Where is hell?
The old Protestant doctrine that hell is a fiery place of eternal torment where the wicked are thrown at death is today a thoroughly discredited notion which no-one in orthodox Christendom seems to believe. The reason it is no longer accepted is that there is a state of feeling among men today which makes light of sin.
The Elizabethan word “hell” means simply “a covered place”. When the King James version was translated this word was an exact translation of the original languages used in the ancient manuscripts, both of the Hebrew Old Testament and of the Greek New Testament. We can see from looking at the word HELmet, the idea of a covering - in this case for the head. Not so long ago, when, in Lincolnshire, the farmers were making potato-clamps to preserve the tubers through the winter, they always spoke of “helling up the potatoes” - they were putting them in a covered place - making a grave for them. This is exactly what the word “hell” means in the Bible - the grave.
The word in the Old Testament is translated from the Hebrew word SHEOL but when used in the New Testament comes from the Greek word HADES. These words mean simply a covered place or the grave. Let us take some examples.
The hell of the Old Testament
In Psalm 116 the Psalmist is speaking of death and the grave as natural associates of hell.
He could not be meaning that the flames of the conventional hell had begun to scorch him for there is nowhere any mention of fire - just sorrow and pain as when a man is dying. Sometimes when the word SHEOL occurs in the inspired Hebrew writings the translators have correctly written “the grave” as in Psalm 31.
To the translators in 1611 AD, the grave and hell were synonymous terms. It was because, later in time, religious leaders wished to inspire fear in the hearts of men to bring them into obedience to the church for the purpose of extorting money and goods, that they gave the word “hell” its traditional fiery connotation.
The hell of the New Testament
Now we come to look at a New Testament example - remembering that the Greek equivalent of SHEOL is HADES. In the following passage, it is clear that the hell (hades) is used in a figurative sense.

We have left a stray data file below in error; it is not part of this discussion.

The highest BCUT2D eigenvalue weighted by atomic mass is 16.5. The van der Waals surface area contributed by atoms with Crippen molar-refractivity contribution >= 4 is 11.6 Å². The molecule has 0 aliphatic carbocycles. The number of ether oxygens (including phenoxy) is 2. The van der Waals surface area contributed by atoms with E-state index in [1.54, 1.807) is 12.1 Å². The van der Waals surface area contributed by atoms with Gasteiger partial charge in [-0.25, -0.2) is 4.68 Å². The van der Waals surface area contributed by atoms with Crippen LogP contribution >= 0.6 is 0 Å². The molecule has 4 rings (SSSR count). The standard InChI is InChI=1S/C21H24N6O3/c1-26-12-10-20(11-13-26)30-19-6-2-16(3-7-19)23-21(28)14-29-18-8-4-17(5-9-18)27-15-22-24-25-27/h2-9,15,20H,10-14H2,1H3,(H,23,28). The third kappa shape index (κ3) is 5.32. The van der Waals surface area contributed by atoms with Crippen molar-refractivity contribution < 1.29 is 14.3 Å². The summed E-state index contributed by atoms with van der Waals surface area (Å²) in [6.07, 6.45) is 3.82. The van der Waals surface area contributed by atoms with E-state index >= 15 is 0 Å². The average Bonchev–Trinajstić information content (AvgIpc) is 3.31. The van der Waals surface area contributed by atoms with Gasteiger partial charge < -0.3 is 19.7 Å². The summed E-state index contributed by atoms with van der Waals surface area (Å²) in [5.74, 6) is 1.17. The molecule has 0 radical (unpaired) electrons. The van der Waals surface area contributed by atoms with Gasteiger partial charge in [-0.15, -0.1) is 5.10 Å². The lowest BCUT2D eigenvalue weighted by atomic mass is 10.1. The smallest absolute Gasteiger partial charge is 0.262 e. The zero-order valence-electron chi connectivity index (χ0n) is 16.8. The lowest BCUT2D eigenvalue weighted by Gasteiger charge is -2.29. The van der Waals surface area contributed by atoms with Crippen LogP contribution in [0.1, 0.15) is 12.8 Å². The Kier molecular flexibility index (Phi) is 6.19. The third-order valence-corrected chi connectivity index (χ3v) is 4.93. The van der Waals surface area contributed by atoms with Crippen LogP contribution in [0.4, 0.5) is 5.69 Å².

The overthrow and the ruin of a city (Capernaum) may be figuratively described as bringing it to the grave but surely a city cannot be pictured as going down into the orthodox hell! Sometimes, the New Testament quotes the Old Testament and when it does this, the word sheol is always translated by the inspired Apostles as HADES. The apostle Peter, in Acts 2 quotes one of David’s Psalms, showing that there is a prophecy of Christ’s resurrection from the grave.
If we now look at read Peter's quote in Acts 2 you will understand that he is explaining that Christ would be raised from the dead ie. his body was not left in the grave.
How is it possible to imagine that the sinless Jesus went down into fiery torments for three days and then God raised him from the death-state of complete oblivion and gave him an immortal body?
There is, in the New Testament, another word translated hell which Jesus himself uses. It can be found in several places, one of which is shown below.
Here the word translated “hell” is gehenna which is the Greek form of a Hebrew word ben-hinnom. This word means son of hinnom and has an interesting Old Testament background. The valley of Hinnom, just on the outskirts of Jerusalem, had been used by the Jews as a place of abominable idol worship. Josiah, a righteous king of Judah, had defiled it and caused it to be used as a place of refuse destruction, destroying the idols Israel had foolishly worshipped there (see 2 Kings 23:10). In the days of Jesus, it was still used as a rubbish dump where the dead bodies of criminals were thrown to be destroyed by worms and smouldering fire. This is the source of the figurative language used by Jesus in Mark 9 to describe the fate of the wicked.
We have seen that the Bible doctrine of hell is purely and simply THE GRAVE where the dead are covered over out of sight. We have also seen that there is another Greek word which the translators saw fit to translate as hell. It refers to the rubbish tip that existed outside Jerusalem and Jesus uses the word as an example of what will happen to the dead and unconscious bodies of the wicked after their rejection at his judgement seat.
We can see then, that conventional teaching of the Protestant churches after the Reformation - of hell as a place of eternal fiery torment - is a figment of the churches imagination and forms no part of the teaching of God’s word. It was invented by the Bishops to inspire obedience, through fear, on the part of the then illiterate common people who could not read the Bible for themselves. Today we are not illiterate, and the Bible is available for all to study and carefully examine. Those who seize the opportunity and learn its TRUE message will be rewarded with eternal life (as was our saviour, Jesus Christ - he was not left in “hell” and neither will we be if we please God) when he returns to the earth to reward his friends (see Revelation 2:7, 26-28).